Making Our Democracy Work: A Judge's View

Making Our Democracy Work: A Judge's View

Honorable Stephen Breyer

4.4.2011

Honorable Stephen Breyer

Stephen G. Breyer, Associate Justice, was born in San Francisco, California, August 15, 1938. He married Joanna Hare in 1967, and has three children - Chloe, Nell, and Michael. He received an A.B. from Stanford University, a B.A. from Magdalen College, Oxford, and an LL.B. from Harvard Law School. He served as a law clerk to Justice Arthur Goldberg of the Supreme Court of the United States during the 1964 Term, as a Special Assistant to the Assistant U.S. Attorney General for Antitrust, 1965–1967, as an Assistant Special Prosecutor of the Watergate Special Prosecution Force, 1973, as Special Counsel of the U.S. Senate Judiciary Committee, 1974–1975, and as Chief Counsel of the committee, 1979–1980. He was an Assistant Professor, Professor of Law, and Lecturer at Harvard Law School, 1967–1994, a Professor at the Harvard University Kennedy School of Government, 1977–1980, and a Visiting Professor at the College of Law, Sydney, Australia and at the University of Rome. From 1980–1990, he served as a Judge of the United States Court of Appeals for the First Circuit, and as its Chief Judge, 1990–1994. He also served as a member of the Judicial Conference of the United States, 1990–1994, and of the United States Sentencing Commission, 1985–1989. President Clinton nominated him as an Associate Justice of the Supreme Court, and he took his seat August 3, 1994.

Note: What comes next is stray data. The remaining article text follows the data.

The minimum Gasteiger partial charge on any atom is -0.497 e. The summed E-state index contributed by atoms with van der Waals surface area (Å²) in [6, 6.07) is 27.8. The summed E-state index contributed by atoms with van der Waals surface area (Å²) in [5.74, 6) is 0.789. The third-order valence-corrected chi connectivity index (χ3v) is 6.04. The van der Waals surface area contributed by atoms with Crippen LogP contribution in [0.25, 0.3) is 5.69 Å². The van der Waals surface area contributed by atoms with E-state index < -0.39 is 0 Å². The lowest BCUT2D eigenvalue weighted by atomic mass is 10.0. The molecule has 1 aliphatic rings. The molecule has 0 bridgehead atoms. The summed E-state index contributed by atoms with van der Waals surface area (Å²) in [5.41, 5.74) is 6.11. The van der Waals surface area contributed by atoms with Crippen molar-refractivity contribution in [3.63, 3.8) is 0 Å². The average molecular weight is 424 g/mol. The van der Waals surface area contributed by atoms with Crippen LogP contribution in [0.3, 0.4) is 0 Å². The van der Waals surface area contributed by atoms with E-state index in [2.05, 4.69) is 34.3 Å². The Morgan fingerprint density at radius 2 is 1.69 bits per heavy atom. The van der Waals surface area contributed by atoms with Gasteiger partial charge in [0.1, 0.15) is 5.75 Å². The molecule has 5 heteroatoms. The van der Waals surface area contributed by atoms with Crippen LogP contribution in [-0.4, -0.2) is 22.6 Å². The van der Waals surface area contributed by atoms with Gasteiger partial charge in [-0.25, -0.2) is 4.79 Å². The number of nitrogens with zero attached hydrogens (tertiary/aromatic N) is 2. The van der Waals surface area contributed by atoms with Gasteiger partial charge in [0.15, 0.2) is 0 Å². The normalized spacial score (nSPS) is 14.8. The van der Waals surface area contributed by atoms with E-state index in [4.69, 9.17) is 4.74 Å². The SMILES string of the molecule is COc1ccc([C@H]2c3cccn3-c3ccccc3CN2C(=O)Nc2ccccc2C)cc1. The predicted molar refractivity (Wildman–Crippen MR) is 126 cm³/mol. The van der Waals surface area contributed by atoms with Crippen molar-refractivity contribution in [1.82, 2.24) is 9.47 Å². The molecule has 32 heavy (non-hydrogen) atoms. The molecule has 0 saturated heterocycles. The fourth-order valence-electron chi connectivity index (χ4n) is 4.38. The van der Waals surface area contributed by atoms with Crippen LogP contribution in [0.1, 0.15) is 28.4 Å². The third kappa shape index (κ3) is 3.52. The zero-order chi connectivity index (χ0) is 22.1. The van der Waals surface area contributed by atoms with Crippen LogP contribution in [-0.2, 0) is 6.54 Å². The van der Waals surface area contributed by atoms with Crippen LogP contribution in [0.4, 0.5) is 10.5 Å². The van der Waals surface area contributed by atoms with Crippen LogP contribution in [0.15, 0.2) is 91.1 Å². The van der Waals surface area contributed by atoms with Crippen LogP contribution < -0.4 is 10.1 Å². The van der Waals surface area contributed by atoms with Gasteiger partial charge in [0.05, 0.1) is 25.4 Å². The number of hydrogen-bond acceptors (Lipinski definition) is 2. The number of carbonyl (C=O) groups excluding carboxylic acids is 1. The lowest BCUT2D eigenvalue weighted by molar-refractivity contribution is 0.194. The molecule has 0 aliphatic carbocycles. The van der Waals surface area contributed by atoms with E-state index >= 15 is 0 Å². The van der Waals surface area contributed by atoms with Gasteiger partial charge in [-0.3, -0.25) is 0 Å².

United States Supreme Court Justice Stephen Breyer discusses his book "Making Our Democracy Work: A Judge's View" which examines the role of the Court and its authority in American democracy.

Through examining past cases concerning the Cherokee Indians slavery and Brown v. Board of Education, Breyer captures the steps and the missteps the Supreme Court took to establishing its legitimacy as the guardian of the Constitution. A chapter in the book focuses on the 1957 desegregation crisis at Little Rock Central High School.